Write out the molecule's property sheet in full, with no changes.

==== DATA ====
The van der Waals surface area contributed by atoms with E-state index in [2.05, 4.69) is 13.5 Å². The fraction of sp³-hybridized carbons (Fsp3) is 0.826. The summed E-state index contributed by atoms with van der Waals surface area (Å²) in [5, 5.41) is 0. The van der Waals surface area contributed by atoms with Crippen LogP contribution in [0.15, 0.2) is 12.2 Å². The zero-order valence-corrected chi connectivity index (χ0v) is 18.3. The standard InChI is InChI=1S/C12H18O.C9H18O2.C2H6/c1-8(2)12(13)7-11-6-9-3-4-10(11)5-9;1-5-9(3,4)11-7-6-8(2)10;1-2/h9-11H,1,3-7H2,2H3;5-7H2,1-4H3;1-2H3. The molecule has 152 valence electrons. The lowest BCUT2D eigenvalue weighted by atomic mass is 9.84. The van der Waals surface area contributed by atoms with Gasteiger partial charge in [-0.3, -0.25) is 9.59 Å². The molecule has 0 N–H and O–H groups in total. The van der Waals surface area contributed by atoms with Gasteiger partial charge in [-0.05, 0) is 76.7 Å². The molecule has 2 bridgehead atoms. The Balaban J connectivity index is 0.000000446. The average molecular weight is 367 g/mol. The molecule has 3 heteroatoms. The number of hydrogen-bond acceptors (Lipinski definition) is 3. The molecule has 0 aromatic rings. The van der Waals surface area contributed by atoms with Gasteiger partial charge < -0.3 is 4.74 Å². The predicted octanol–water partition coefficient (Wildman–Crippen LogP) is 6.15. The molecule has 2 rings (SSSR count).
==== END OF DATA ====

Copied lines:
The van der Waals surface area contributed by atoms with E-state index in [2.05, 4.69) is 13.5 Å². The fraction of sp³-hybridized carbons (Fsp3) is 0.826. The summed E-state index contributed by atoms with van der Waals surface area (Å²) in [5, 5.41) is 0. The van der Waals surface area contributed by atoms with Crippen LogP contribution in [0.15, 0.2) is 12.2 Å². The zero-order valence-corrected chi connectivity index (χ0v) is 18.3. The standard InChI is InChI=1S/C12H18O.C9H18O2.C2H6/c1-8(2)12(13)7-11-6-9-3-4-10(11)5-9;1-5-9(3,4)11-7-6-8(2)10;1-2/h9-11H,1,3-7H2,2H3;5-7H2,1-4H3;1-2H3. The molecule has 152 valence electrons. The lowest BCUT2D eigenvalue weighted by atomic mass is 9.84. The van der Waals surface area contributed by atoms with Gasteiger partial charge in [-0.3, -0.25) is 9.59 Å². The molecule has 0 N–H and O–H groups in total. The van der Waals surface area contributed by atoms with Gasteiger partial charge in [-0.05, 0) is 76.7 Å². The molecule has 2 bridgehead atoms. The Balaban J connectivity index is 0.000000446. The average molecular weight is 367 g/mol. The molecule has 3 heteroatoms. The number of hydrogen-bond acceptors (Lipinski definition) is 3. The molecule has 0 aromatic rings. The van der Waals surface area contributed by atoms with Gasteiger partial charge < -0.3 is 4.74 Å². The predicted octanol–water partition coefficient (Wildman–Crippen LogP) is 6.15. The molecule has 2 rings (SSSR count).